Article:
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User modelling for evaluation of direct manipulation interfaces

Springett, M.V. (1995). User modelling for evaluation of direct manipulation interfaces. (Unpublished Doctoral thesis, City University London)


This thesis applies models of user action to usability evaluation of direct manipulation interfaces. In particular, the utility of a Model of Action for assisting novice evaluators in usability tests is investigated. An initial model of user action is proposed, based on the theory of action proposed by Norman (1986). This model includes a description of knowledge sources used in interaction, error types and user responses to errors. The model is used to interpret data on user behaviour and errors in an empirical study of MacDraw I. This study used the Protocol Analysis technique proposed by Ericsson and Simon (1984). Protocol evidence shows that the search and specification stages of user action could usefully be treated as separate in terms of user knowledge recruitment and the nature of system support. The Model of Action is then expanded and modified to account for the empirical findings. The new model distinguishes knowledge-based, rule-based and skill-based processing in Direct Manipulation (DM) interaction, using the distinction drawn by Rasmussen (1986). These processing levels are explicitly linked to types of presentation technique and categories of user error. This is developed into a technique for determining system causes of usability problems. A set of mental dialogue tokens (roles) are developed to assist novice evaluators in the interpretation of error causes. Roles are linked to types of user error in the cycle of action in a diagnostic model. This model forms the basis of a budget method for use by novice evaluators, named Model Mismatch Analysis (MMA). These developments are tested by a two-tier study of user performance on Microsoft Word. The empirical evidence validated the taxonomy of errors, and tests the utility of five retrospective data analysis techniques. A study of novice evaluator performance is reported, comparing the MMA method to the Usability Checklist proposed by Ravden and Johnson (1989). The MMA method is shown to be the more efficient approach. To summarise, models of Direct Manipulation action are shown to assist novice evaluators both in the diagnosis of usability problems, and the selection of remedies.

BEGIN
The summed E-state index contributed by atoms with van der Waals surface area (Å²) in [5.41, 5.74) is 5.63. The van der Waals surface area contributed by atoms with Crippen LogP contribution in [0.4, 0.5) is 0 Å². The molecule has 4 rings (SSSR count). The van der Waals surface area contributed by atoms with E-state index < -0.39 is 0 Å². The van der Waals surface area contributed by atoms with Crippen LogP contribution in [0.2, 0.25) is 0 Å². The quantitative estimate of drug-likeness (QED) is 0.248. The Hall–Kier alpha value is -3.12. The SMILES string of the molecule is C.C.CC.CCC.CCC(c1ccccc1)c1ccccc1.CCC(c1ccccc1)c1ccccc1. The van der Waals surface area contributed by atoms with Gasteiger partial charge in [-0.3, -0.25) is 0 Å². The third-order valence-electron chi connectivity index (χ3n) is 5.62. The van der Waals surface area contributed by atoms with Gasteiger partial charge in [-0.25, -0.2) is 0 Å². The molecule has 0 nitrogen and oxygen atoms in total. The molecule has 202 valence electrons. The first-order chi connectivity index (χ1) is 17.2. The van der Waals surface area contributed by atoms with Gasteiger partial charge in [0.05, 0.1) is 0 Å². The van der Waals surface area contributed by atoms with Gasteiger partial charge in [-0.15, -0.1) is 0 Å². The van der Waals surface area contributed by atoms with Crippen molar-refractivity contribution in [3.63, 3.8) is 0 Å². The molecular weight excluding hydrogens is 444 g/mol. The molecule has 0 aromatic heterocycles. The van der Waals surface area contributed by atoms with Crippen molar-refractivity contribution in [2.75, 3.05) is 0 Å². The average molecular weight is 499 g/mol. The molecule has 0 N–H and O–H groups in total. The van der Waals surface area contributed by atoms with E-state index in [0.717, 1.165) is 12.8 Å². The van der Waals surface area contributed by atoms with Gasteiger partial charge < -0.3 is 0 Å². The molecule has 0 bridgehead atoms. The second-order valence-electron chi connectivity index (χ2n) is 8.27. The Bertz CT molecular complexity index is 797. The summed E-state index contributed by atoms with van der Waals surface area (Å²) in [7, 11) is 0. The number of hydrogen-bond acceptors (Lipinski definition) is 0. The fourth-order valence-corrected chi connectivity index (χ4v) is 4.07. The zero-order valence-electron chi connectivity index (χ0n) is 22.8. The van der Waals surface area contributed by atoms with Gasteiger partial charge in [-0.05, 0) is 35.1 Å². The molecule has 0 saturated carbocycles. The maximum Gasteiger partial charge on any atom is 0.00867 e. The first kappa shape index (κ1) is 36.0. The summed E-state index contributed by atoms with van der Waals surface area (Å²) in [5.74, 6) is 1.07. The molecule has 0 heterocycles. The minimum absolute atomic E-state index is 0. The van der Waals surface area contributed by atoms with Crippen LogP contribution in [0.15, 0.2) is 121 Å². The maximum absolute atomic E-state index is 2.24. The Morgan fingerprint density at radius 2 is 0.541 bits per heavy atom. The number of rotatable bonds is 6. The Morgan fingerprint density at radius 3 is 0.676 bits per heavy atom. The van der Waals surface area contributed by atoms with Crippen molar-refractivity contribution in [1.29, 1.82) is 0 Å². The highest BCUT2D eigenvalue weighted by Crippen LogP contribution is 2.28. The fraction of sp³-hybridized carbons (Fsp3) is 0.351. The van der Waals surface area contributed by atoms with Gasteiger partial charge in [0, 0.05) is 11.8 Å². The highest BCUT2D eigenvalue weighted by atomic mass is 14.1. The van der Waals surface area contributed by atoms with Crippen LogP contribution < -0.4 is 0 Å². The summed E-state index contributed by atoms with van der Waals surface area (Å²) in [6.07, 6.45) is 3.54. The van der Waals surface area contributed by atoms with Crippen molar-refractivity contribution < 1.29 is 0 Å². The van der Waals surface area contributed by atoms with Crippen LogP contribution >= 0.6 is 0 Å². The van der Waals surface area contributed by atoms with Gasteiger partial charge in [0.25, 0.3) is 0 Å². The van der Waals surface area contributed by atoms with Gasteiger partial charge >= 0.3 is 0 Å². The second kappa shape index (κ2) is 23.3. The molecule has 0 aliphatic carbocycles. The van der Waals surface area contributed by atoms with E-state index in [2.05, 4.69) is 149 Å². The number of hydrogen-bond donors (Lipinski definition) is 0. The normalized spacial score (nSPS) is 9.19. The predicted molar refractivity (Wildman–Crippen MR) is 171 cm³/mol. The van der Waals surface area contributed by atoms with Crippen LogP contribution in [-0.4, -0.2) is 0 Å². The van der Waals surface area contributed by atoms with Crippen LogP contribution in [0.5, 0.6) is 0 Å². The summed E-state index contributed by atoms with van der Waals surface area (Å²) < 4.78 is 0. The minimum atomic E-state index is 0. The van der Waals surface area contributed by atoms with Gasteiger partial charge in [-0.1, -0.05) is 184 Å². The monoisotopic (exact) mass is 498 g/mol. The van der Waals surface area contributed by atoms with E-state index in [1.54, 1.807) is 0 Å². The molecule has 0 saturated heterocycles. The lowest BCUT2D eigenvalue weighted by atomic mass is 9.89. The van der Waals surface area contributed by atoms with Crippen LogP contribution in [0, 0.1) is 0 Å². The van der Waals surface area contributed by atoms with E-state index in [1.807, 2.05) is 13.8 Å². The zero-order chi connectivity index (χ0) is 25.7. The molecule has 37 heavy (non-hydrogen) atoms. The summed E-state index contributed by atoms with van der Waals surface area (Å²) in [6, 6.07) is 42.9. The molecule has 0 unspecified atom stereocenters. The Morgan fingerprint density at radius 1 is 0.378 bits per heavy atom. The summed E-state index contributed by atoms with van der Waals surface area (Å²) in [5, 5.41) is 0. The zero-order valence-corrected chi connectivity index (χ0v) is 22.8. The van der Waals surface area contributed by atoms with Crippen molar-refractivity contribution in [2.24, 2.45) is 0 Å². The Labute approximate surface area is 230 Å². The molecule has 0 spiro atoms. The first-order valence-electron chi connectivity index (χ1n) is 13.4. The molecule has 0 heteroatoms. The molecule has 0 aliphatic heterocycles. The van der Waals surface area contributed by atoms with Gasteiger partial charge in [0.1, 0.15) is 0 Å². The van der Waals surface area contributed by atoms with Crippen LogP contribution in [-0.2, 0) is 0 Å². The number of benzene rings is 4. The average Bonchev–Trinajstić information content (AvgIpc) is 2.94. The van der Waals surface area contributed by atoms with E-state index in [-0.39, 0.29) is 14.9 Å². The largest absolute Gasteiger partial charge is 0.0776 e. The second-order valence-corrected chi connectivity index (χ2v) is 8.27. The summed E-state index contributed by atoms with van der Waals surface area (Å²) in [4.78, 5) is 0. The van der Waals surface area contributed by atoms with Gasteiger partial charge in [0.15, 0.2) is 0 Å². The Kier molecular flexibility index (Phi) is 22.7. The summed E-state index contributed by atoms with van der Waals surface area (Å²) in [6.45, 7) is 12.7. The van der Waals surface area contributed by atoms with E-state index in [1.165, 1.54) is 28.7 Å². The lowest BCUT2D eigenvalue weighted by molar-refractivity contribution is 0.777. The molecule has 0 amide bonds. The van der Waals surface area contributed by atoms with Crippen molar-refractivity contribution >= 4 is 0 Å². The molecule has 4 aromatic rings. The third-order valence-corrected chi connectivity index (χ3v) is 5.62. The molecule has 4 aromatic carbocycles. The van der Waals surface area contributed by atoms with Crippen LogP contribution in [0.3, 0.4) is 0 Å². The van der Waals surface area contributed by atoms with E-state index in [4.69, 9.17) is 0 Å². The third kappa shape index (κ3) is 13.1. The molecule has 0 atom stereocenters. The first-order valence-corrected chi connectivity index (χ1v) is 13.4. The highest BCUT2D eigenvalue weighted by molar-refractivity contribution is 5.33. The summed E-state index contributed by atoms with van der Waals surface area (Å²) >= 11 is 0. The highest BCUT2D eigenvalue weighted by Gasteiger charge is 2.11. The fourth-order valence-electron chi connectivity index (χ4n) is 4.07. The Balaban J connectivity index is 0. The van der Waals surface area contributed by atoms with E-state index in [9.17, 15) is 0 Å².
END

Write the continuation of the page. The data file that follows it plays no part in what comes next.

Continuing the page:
Publication Type: Thesis (Doctoral)
Subjects: T Technology > T Technology (General)
Departments: School of Science & Technology > Computer Science
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